Distinct mutations in the CACNA1A gene — which contains instructions for producing a subunit of CaV2.1, a calcium channel key to nerve cell communication — are associated with Lennox-Gastaut syndrome (LGS), a study suggests.
Assessing the impact of these different CACNA1A mutations in CaV2.1’s function and location may help to develop and determine appropriate therapies for this patient population, the researchers said.
The study, “Both gain‐of‐function and loss‐of‐function de novo CACNA1A mutations cause severe developmental epileptic encephalopathies in the spectrum of Lennox‐Gastaut syndrome,” was published in the journal Epilepsia.
LGS belongs to a group of rare early-onset epileptic disorders called developmental and epileptic encephalopathies, or DEEs, which are characterized by treatment-resistant seizures, developmental delays, cognitive and behavioral problems, and changes in the brain’s electric activity.
While a large proportion of DEEs results from brain malformations and brain lesions occurring before or right after birth, a genetic cause has been identified in around 35–40% of people with this disease. Most DEE-associated mutations are sporadic, called de novo, rather than inherited, meaning that they appear for the first time in one family member.
Scientists have found an association between inherited loss-of-function mutations in the CACNA1A gene — meaning that these alterations result in the production of less, or of a non-functional subunit of CaV2.1 — and the development of DEEs.
Cav2.1, present on the membrane of nerve cells, is the major channel responsible for fast signal transmission between nerve cells.
Moreover, de novo CACNA1A missense mutations have been identified in 1% of children with more severe DEE in the spectrum of Lennox-Gastaut syndrome. Missense mutations are aberrations in single nucleotides — the building blocks of proteins — that alter protein composition.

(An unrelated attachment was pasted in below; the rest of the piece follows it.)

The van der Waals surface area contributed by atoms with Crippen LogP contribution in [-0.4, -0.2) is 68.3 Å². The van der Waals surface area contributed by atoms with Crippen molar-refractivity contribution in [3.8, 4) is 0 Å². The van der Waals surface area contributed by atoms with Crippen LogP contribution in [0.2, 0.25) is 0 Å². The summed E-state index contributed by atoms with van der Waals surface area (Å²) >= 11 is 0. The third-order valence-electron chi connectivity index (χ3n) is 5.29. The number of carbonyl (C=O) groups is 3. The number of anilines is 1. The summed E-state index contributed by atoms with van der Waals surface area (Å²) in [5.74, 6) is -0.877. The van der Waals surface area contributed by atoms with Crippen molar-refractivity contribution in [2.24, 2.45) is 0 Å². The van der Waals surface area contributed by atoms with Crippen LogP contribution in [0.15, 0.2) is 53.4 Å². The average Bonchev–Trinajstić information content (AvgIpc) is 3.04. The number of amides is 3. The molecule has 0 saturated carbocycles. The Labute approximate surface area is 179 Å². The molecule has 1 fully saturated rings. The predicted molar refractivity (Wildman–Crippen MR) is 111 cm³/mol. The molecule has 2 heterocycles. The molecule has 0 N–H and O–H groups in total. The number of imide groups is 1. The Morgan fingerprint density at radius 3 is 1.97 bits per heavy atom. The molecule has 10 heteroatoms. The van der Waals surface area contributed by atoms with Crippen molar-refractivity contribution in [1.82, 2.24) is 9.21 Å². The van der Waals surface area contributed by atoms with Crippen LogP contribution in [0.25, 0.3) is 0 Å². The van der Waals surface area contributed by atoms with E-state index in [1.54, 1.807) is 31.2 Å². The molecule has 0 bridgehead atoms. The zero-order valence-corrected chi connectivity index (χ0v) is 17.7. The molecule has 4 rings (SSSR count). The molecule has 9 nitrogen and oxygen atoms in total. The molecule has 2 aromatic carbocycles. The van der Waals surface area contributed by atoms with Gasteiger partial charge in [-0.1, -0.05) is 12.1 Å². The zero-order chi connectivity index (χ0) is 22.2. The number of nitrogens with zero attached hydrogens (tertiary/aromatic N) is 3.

“Thus de novo CACNA1A variants may be an important and recurrent cause of severe neurodevelopmental disorders,” the researchers said.
However, how these de novo mutations cause DEEs, including LGS, remains unclear.
To learn more, the researchers now set out to evaluate the functional impact of four de novo CACNA1A missense mutations identified in four children with LGS-associated symptoms.
All of the children — two boys and two girls — presented with different types of seizures, global developmental delay, moderate-to-severe intellectual disability, impaired movement coordination, and abnormalities in the brain’s electric activity. Treatment-resistant seizures began in early infancy, between the ages of 2 days and 6 months.
While one of the mutations — p.A713T — had been previously reported, the other three — p.V1396M, p.G230V, and p.I1357S — were identified for the first time. All were considered disease-causative by two validated informatic systems.
The researchers analyzed the effects of these aberrations on CaV2.1’s function and location in human cells and in mouse nerve cells grown in the lab. Their resulting structural changes were predicted using informatic three-dimensional programs.
The results showed that the G230V and I1357S mutations impaired CaV2.1’s function and reduced its transport to the cell membrane, with fewer channels detected at that location. These were loss‐of‐function effects.
By contrast, A713T and V1396M mutations resulted in a higher-than-normal CaV2.1 function, facilitating the channel’s voltage-dependent activation for gain-of-function effects. In addition, informatic analysis predicted that both alterations caused protein structural changes favoring channel opening, and thus, more activation.
“We provide functional evidence demonstrating that these DEE‐associated CACNA1A de novo mutations indeed alter CaV2.1 channel function through either a gain‐of‐function or a loss‐of‐ function effect,” the researchers said.
The team noted that both CACNA1A loss-of-function and gain-of-function mutations can result in similar epileptic conditions. This may be due to the mutations’ distinct and divergent impact on different components of the nerve cell circuits.
“Clarifying the mechanisms by which specific mutations affect the function and localization of CaV2.1 channels will improve therapeutic interventions for patients with CACNA1A‐associated DEEs,” the researchers said.
The team hypothesized that children carrying CACNA1A loss-of-function mutations might respond to treatments designed to boost CaV2.1 transport to the cell membrane. Meanwhile, children with gain-of-function alterations might respond to treatments blocking CaV2.1, they said.
The researchers also emphasized that the clinical characterization of more patients with CACNA1A missense mutations and DEEs, along with the assessment of the functional impact of these alterations, may help distinguish symptoms associated with CACNA1A loss- and gain-of function mutations.